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Game Math.
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dadudemon
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Game Math.

Use this thread for various math that occurs in a game. Instead of 50 different threads, I figure one thread is better.








Question: in a game where you purchase items and the value of the item increments by a certain value every time you purchase it, what is the explicit formula for determining this?


For example:

Items starts at $10.

You want to buy 10 of them.

It increments by $5 every time you purchase one.

What is the total amount of money that you will need to purchase 10 at once?

$10*5 + ((10 * $5) * 5) + 5 *5 = $325
Is that the right formula?

Let's check:

10+15+20+25+30+35+40+45+50+55 = 325


It might be.

Sum up the formula:

(Iv * t/2) + (t * i) * i) + (t/2 * i) = Fv

Iv = initial value
t = times the item purchased (we wanted 10, in the xample)
i = the amount the item increments with each purchase
Fv = final value after the purchase is complete



I know this is a lot of math but this keeps on bothering me and a recursive formula is far too easy to make but difficult to just randomly employ. I need an explicit one so I don't have to keep track of previous values. I don't think the above is correct.

Replace with other items to test:

Iv = 20
i = 10
t = 15

Fv = (20 * 15/2) + (15 * 10) * 10) + (15/2 * 10)

Fv = 1725

Check:

20 + 35 + 50 + 65 + 80 + 95 + 110 + 125 + 140 + 155 + 170 + 185 + 200 + 215 + 230 = 1875

Nope.

So I screwed up somewhere.





((n(n-1))/2) + Iv calculates the final value of the 10th item (in the first example).

n = number of items

(9*10)/2+10 = 55

We know it will cost $55 for the final item.

So I believe I'm onto something there.

Surely there's a much quicker way to go about calculating this.

Seriously, please help me figure this out as it's frustrating me.


Edit - Gauss did a calculation similar to the thing I'm looking for when he was in elementry school. 100+1, 99+2, etc. 101*50 = 5050 which is all the number 1-100 added up.

Maybe I could approach it from that angle. I'll try it.



Edit 2 - That works but it requires I figure out the final item's purchase value before I can make the calculation using Gauss's method. There's got to be an explicit formula for the whole thing.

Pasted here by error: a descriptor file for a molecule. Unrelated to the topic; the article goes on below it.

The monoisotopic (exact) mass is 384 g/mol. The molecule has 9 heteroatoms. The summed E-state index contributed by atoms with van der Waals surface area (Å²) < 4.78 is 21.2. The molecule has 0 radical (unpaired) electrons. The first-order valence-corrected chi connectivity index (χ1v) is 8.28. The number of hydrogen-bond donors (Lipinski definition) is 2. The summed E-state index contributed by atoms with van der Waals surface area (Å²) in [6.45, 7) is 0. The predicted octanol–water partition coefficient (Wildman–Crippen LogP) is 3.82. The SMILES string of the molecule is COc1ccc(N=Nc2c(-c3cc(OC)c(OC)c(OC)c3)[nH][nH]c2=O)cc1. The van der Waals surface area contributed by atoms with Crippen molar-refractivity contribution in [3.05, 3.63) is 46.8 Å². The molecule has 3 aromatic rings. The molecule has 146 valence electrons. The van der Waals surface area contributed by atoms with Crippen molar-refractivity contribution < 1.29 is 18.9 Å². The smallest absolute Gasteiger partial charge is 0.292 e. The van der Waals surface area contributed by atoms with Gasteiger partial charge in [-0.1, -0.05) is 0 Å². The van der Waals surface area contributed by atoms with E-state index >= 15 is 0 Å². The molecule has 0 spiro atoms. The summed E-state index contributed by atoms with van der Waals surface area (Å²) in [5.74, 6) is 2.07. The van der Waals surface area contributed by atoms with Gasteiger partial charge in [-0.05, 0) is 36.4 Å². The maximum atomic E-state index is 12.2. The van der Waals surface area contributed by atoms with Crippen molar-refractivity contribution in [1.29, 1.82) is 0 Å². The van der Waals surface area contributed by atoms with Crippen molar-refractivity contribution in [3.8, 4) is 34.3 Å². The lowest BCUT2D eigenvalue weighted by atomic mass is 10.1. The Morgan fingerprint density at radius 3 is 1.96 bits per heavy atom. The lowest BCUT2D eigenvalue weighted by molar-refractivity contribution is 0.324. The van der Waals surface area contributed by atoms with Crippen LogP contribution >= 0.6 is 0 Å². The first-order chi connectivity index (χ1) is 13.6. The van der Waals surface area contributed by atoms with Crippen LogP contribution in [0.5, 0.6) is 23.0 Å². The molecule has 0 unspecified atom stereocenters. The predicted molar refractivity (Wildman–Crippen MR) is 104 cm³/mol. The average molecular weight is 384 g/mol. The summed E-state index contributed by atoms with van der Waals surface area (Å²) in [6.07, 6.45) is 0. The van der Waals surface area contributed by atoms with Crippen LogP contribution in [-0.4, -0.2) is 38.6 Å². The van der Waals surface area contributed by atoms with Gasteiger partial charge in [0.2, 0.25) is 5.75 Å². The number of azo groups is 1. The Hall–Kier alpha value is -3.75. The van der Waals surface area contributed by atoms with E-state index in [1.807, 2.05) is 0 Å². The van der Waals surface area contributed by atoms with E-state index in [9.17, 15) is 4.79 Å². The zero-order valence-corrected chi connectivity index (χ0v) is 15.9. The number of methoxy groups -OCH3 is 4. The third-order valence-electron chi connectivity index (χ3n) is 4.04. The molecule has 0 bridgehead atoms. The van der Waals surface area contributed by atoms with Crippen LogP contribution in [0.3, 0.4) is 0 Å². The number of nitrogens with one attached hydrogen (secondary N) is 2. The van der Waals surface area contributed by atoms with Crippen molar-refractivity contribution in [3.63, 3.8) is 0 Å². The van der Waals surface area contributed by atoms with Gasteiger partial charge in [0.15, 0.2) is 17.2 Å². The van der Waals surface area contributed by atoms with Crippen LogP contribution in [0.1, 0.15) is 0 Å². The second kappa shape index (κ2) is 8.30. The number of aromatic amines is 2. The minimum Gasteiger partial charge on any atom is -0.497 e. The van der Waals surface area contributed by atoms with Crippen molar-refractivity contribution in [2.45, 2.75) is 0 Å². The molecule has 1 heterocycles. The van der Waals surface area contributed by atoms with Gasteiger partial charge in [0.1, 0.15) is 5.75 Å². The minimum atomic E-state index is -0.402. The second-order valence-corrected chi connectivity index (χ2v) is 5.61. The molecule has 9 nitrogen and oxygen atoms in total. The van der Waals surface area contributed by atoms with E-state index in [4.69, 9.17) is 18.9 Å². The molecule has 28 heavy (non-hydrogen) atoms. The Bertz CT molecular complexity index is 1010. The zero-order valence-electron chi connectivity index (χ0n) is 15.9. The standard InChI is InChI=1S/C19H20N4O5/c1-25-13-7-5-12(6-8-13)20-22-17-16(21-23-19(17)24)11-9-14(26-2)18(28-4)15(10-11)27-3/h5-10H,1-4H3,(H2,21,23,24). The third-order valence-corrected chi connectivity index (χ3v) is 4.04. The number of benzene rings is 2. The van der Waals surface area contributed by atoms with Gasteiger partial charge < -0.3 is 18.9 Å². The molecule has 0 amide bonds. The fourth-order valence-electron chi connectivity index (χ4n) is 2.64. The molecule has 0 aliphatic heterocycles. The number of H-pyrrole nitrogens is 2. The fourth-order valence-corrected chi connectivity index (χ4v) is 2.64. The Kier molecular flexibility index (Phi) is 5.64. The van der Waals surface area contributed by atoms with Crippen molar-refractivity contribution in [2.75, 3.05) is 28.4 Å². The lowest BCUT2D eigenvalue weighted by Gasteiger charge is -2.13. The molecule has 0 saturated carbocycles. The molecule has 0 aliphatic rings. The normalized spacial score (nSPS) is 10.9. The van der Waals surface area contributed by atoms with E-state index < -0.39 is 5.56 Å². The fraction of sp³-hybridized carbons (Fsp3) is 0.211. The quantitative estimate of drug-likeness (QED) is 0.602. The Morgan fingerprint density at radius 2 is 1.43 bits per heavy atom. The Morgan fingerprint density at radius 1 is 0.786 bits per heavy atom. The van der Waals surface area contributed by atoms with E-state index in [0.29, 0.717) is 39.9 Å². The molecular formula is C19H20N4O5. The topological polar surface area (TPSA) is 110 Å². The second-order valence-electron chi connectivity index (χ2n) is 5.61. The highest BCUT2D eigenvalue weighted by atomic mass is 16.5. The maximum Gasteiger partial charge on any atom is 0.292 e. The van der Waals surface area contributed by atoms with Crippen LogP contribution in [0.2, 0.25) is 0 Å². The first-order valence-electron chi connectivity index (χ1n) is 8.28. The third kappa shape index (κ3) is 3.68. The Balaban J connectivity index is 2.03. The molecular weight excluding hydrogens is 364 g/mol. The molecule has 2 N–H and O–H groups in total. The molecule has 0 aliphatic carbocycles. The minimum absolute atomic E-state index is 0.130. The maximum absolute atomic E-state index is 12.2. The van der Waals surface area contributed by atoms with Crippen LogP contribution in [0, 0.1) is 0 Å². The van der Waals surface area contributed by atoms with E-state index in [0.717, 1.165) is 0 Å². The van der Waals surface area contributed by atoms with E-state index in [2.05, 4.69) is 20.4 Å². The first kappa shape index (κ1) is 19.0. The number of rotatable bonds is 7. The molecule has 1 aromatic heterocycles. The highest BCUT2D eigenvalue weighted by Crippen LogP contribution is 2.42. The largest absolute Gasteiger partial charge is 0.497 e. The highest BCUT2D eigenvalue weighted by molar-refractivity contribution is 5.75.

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Last edited by dadudemon on Jun 30th, 2011 at 12:31 AM

Old Post Jun 30th, 2011 12:17 AM
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Tzeentch
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No. tbh I only made it halway through your post though. Could you summarize it?


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Last edited by Tzeentch on Jun 30th, 2011 at 12:21 AM

Old Post Jun 30th, 2011 12:19 AM
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dadudemon
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quote: (post)
Originally posted by RE: Blaxican
No. tbh I only made it halway through your post though. Could you summarize it?


I can't. You can read the first portion and read the conclusions but the stuff in between is an example of what I'm talking about which makes it kind of important to understand the rest.


Many games have incremental purchase prices for their items. It prevents people from buying too much of one item as they get more money in the game.


Sometimes, the increment is a factor, not an exact value. (Iv * 1.2 versus Iv + n*x, for example.)





But, I figured it out using Gauss's method. It's still not complete as you have to figure out one set before you can use it in the second set. That's clunky and not elegant. I want a complete, single, formula for figuring this out. I could also re-work it to use factors and not an exact value. You know what I mean?


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Old Post Jun 30th, 2011 12:35 AM
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Nephthys
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What the fvck kind of games do you play?


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Old Post Jun 30th, 2011 12:38 AM
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Digi
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I thought maybe this was about game theorycrafting, which can be fun.


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Old Post Jun 30th, 2011 01:11 AM
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ares834
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To add up all the numbers from 1 to 100 one can use the equation (n(n+1))/2. Thus we can use this however, since the first number equals 0 we actually want ((n-1)(n-1+1))/2 or (n(n-1))/2.

Here is what I came up with (Iv *t) + (t(t-1))/2*i = FV

quote: (post)
Originally posted by dadudemon
Iv = 20
i = 10
t = 15

20 + 35 + 50 + 65 + 80 + 95 + 110 + 125 + 140 + 155 + 170 + 185 + 200 + 215 + 230 = 1875